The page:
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Apollo 11 astronaut submitted an out-of-this-world travel expense form upon return from Moon trip

An historic interplanetary business trip 49 years ago prompted an astronaut to submit some travel expenses to his NASA bosses. Such claims still happen every day for more Earth-bound business travelers, but a tax break for unreimbursed work-related expenses is gone.

Lunar module on Tranquility Base US Moon July 20 1969_NASA photo
Neil Armstrong, the first man to walk on Earth's Moon, photographs the lunar module at Tranquility Base on July 20, 1969. (Photo courtesy the National Aeronautics and Space Administration/NASA)

On a hot July afternoon 39 years ago today, my brother and I were ordered to come in from our play in the West Texas sun so that we could watch American astronauts land on the moon.

As I recall, my little brother got bored and wandered off. But I, who in my youth had dreams of becoming an astronaut (until I realized how much math that involved and that my bad vision would preclude me), remained transfixed, sitting for hours until Neil Armstrong took that giant step for mankind. (My brother was brought back for this viewing, too.)

July 26, 2016, @TheRealBuzz as he's known on Twitter, noted that "47 years ago I submitted my travel voucher reimbursement for my trip to the moon. "

There also was the customs form (below) that Armstrong, Collins and Aldrin had to fill out upon their return to the United States.

Apollo 11 customs declaration after return from moon July 1969

The Apollo 11 crew, like all travelers who venture beyond U.S. borders must do upon their return, had to declare what they brought back.

But instead of the usual international tchotchkes stuffed into carry-on bags, the trio listed things that Customs agents had never before encountered: Moon Rock and Moon Dust Samples.

Even our heroes can't escape government bureaucracy!

Interstellar expenses: Aldrin was a bit more lighthearted with his expense reimbursement request.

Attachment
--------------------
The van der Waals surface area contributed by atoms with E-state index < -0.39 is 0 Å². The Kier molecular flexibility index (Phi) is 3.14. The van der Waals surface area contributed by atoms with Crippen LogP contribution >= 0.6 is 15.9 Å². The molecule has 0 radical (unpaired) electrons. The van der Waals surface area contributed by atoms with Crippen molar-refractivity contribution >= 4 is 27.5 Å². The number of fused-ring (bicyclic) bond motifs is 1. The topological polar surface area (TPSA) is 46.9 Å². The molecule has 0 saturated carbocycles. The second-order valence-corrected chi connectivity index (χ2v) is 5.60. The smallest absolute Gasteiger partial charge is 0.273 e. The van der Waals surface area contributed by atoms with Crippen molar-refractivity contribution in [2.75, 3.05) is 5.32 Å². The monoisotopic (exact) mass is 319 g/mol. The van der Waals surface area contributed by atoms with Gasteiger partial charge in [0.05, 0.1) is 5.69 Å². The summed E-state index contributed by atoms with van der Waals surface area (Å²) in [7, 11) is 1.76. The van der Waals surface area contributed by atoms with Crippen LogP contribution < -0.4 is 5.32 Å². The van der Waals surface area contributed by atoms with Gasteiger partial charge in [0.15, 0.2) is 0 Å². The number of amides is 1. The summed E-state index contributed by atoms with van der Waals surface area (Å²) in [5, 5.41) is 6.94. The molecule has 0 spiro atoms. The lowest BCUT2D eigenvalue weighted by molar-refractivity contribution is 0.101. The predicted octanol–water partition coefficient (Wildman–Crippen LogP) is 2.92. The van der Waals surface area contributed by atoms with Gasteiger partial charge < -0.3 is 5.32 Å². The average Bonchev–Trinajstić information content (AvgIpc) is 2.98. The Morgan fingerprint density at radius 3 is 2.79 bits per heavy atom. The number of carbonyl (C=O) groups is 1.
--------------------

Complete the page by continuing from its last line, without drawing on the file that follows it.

He noted that his round-trip itinerary was from Houston, Texas, to Cape Kennedy, Florida, to the moon to the Pacific Ocean to Hawaii and back to Houston.

And Aldrin didn't try to pad his expense account. He acknowledged that most of the travel was covered by the government, including, such as they were, meals (who remembers Tang!?) and lodging.

But, he noted, he did spend $33.31 on 100 miles of official terrestrial travel in his own auto in and around the Florida launch site.

Unreimbursed costs used to be tax deductible: While Aldrin's and his colleagues' business trip literally was out of this world, it shares the same basic characteristics of most work-related travel.

You go somewhere to conduct business required for your job and you get reimbursed by your boss for your related on-the-road expenses.

Sometimes, though, businesses decide that certain employee travel claims don't warrant repayment from the company coffers. In those cases, the worker had — note the past tense; more on this in a minute — the option to claim these unreimbursed job expenses as a personal itemized deduction.

It wasn't an easy or very lucrative itemized deduction.

In addition to keeping receipts and filling out Schedule A, the claiming worker had to make sure that the business expenses and any other so-called miscellaneous expenses were more than 2 percent of his or her adjusted gross income.

Then only that amount in excess of the percentage threshold could be claimed.

Now workers don't even get that.

Tax reform ends some travel claims: Under the Tax Cuts and Jobs Act, the miscellaneous deductions section of Schedule A is gone.

This means that in addition to no more travel costs, workers also can't claim unreimbursed out-of-pocket expenses such as union dues, work-related education courses, employer-required medical tests, license fees and expenses for uniforms, tools and necessary workplace supplies.

Quick note since some have asked. This does not change self-employed business claims. If, for example, you're a sole proprietor who files a Schedule C, you can still claim your legitimate business expenses there.

But employees who don’t get full reimbursement from their bosses no longer can claim, at least for tax years 2018 through 2025, that unpaid amount as an itemized deduction.

If you'd been claiming these out-of-pocket items, sorry.

Now that you no longer can use this tax break, it's a good time to talk with your boss about possibly revising the company's employee reimbursement policy.

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